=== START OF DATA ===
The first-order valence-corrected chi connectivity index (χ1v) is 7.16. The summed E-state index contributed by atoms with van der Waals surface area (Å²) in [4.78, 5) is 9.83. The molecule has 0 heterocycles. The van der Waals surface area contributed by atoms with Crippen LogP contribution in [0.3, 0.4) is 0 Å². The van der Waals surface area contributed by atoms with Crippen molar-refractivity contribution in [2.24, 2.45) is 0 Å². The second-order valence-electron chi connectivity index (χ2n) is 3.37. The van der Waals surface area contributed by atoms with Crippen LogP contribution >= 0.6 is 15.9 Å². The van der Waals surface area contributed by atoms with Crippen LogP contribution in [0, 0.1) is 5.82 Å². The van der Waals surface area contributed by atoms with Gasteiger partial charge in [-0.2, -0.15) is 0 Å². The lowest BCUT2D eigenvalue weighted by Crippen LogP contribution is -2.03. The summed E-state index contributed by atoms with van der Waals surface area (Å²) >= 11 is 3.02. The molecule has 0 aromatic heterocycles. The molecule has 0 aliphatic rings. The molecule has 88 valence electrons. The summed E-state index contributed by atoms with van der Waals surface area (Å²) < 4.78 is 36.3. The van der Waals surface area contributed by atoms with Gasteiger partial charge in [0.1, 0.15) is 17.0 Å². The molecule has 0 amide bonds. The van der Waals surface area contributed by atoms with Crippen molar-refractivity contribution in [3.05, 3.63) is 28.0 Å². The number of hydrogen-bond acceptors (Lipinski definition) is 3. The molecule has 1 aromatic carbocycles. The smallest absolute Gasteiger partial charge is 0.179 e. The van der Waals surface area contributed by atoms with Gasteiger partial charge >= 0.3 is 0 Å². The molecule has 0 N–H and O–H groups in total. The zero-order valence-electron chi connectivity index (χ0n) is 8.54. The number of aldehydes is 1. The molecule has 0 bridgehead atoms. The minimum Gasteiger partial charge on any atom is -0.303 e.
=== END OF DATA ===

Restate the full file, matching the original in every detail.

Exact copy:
The first-order valence-corrected chi connectivity index (χ1v) is 7.16. The summed E-state index contributed by atoms with van der Waals surface area (Å²) in [4.78, 5) is 9.83. The molecule has 0 heterocycles. The van der Waals surface area contributed by atoms with Crippen LogP contribution in [0.3, 0.4) is 0 Å². The van der Waals surface area contributed by atoms with Crippen molar-refractivity contribution in [2.24, 2.45) is 0 Å². The second-order valence-electron chi connectivity index (χ2n) is 3.37. The van der Waals surface area contributed by atoms with Crippen LogP contribution >= 0.6 is 15.9 Å². The van der Waals surface area contributed by atoms with Crippen LogP contribution in [0, 0.1) is 5.82 Å². The van der Waals surface area contributed by atoms with Gasteiger partial charge in [-0.2, -0.15) is 0 Å². The lowest BCUT2D eigenvalue weighted by Crippen LogP contribution is -2.03. The summed E-state index contributed by atoms with van der Waals surface area (Å²) >= 11 is 3.02. The molecule has 0 aromatic heterocycles. The molecule has 0 aliphatic rings. The molecule has 88 valence electrons. The summed E-state index contributed by atoms with van der Waals surface area (Å²) < 4.78 is 36.3. The van der Waals surface area contributed by atoms with Gasteiger partial charge in [0.1, 0.15) is 17.0 Å². The molecule has 0 amide bonds. The van der Waals surface area contributed by atoms with Crippen molar-refractivity contribution in [3.05, 3.63) is 28.0 Å². The number of hydrogen-bond acceptors (Lipinski definition) is 3. The molecule has 1 aromatic carbocycles. The smallest absolute Gasteiger partial charge is 0.179 e. The van der Waals surface area contributed by atoms with Gasteiger partial charge >= 0.3 is 0 Å². The molecule has 0 N–H and O–H groups in total. The zero-order valence-electron chi connectivity index (χ0n) is 8.54. The number of aldehydes is 1. The molecule has 0 bridgehead atoms. The minimum Gasteiger partial charge on any atom is -0.303 e.